A school shooting is an occurrence in which an individual discharges a gun at an educational institution, such as an elementary school, secondary school, or post-secondary institution. A school shooting involves an individual discharging a firearm at a school infrastructure and may refer to incidents of an individual or individuals discharging a firearm on a school bus or near school property while school is in session. A school shooting can happen anywhere in the world where a person takes a gun into a school setting. These shootings have sparked a political debate over gun violence, whether firearms should be allowed in the classroom and whether there should be stricter gun control.
Below are some prominent cases concerning mass shootings in schools over the last two decades for you to browse over if you are curious. Cases of students bringing a fire arms to school and shooting single students are not among the cases below because they typically deal with a student and a directly correlated issue not involving sideline victims. Over the last decade the trend has been for gunmen to commit suicide rather than face the consequences of their actions. And the shooters have shown little or no discrimination towards age, race, or gender.
And while firearm control can be a wonderful topic to argue to debate and speculate on it serves little purpose in this article. It is unlikely that there are firearms present in your school due to campus, school, or state policy; and it is not a safe assumption that a properly trained faculty member is going to be there to stop an active shooter before that barrel is directed at a student or faculty member. Over the last 20 years very few mass school shootings, once initiated, were stopped by an armed faculty members; only one is mentioned below. This does not indicate shootings have been deterred or stopped before they occurred because of a concealed carrier.
Although it is statistically unlikely your children will ever be subject to the terror and loss of life affiliated with a school shooting; the shock comes via the indiscretion of their targeting and the loss of innocent defenseless lives. I myself cannot comprehend the evil or level of mental degradation required to commit such atrocities.
From policemag.com, Quicker Response to Active Shooters by Amaury Murgado:
“There are four possible ways to mitigate the damage inflicted by an active shooter. You can harden the target, arm and train potential victims, strengthen prevention programs and suspect identification, and improve law enforcement response times. Each one of these steps is easier said than done because of the associated bureaucratic, political, and budgetary considerations.
Department of Homeland Security research reveals that the average duration of an active shooter incident at a school is 12.5 minutes. In contrast, the average response time for law enforcement is 18 minutes.”
What does this mean? It means that while law enforcement is fast and effective; it’s not likely to make a difference in the outcome of a surprise incident, as most school shootings are. The faculty and student body are likely going to find themselves subject to the entirety of the shooters intentions until he is subdued by present persons or turns his firearm on himself; as appears to be the trend over the last decade. Plan on protecting yourself and those around you, and not relying on outside sources to come to the rescue.
I’m not an expert on taking down shooters, but during my military service I’ve had the opportunity to receive instruction from and train with law enforcement in actual local schools at night. Most departments will react very quickly effectively once on the scene; and many train specifically at schools after hours so that they are familiarized with the buildings they may be called to respond to.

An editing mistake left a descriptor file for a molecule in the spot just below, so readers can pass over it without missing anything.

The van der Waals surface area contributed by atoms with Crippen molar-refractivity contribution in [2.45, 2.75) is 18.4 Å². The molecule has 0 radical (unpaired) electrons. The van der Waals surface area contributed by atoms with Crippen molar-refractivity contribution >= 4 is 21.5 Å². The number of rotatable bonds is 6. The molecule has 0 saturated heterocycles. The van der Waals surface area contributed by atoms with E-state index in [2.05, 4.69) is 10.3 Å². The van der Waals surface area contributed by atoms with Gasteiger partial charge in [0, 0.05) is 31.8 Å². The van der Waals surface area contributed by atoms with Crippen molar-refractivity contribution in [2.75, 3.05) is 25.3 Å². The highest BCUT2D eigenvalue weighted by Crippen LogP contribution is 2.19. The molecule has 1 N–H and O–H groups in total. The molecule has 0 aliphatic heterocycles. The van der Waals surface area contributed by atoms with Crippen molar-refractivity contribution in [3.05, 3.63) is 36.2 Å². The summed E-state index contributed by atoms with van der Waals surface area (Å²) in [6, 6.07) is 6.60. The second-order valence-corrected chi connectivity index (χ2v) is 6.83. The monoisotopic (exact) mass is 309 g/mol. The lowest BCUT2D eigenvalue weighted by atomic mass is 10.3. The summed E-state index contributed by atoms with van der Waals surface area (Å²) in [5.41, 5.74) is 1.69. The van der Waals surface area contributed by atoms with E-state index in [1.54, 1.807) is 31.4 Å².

Now that you’ve read through all that stuff let’s take a look at some possible courses of action. And these can be applied for dealing with most active shooters, not just at school. Your first instinct will be either fight, flight, or freeze. Human reaction is typically going to fall under the 10-80-10 rule, according to the Survivors Club (a must read), meaning that 20 percent of us will make a decision good or bad, and the other 80 percent are likely to freeze and have a mental shut down. I don’t know how this transfers to children, as those numbers are dealing with adults in catastrophic situations. Below are some great thoughts from wikiHow because they summarized my own research quite eloquently. I’ve also attached a great PDF at the very bottom that is worth taking a look at.
Decide if you should run, hide, or fight. If you are able to run away from the shooter in a reasonable amount of time, then it’s time to start running as fast as you can. Though you may freeze and be too scared to do anything, remind yourself that runners have the highest survival rate in a shooting. If you can’t run away because the shooter is too close or because you’re responsible for a group of small children, for example, then you should decide whether you have enough time to barricade yourself in a room before you hide.
- If you don’t have time to barricade yourself, then worry about hiding.
- If the shooter attacks you, you’ll have to fight him — this will be your only chance at survival. Read below to find out how.
Run away if you can. If you hear shots in the distance but feel that you can run or escape reasonably safely, then it should be time to plan your escape path. Though you may freeze when you hear the sound of bullets, you need to be able to react immediately and see if running is your best option. Runners have a higher success rate in shootings than people who hide, so if you feel that the shooter is far enough away for you to make a run for it, then now is your chance.
- If the shooter is in close proximity to you, whether he’s running up the hall or outside your door, then skip to the next section to look out for tactics for hiding.
- Reacting immediately is crucial to this situation, whether you’re running or hiding. Don’t freeze up and delay your reaction. This may not give you enough time to run away even though that may be your best option. Freezing can force you to end up hiding, which may not be your best move.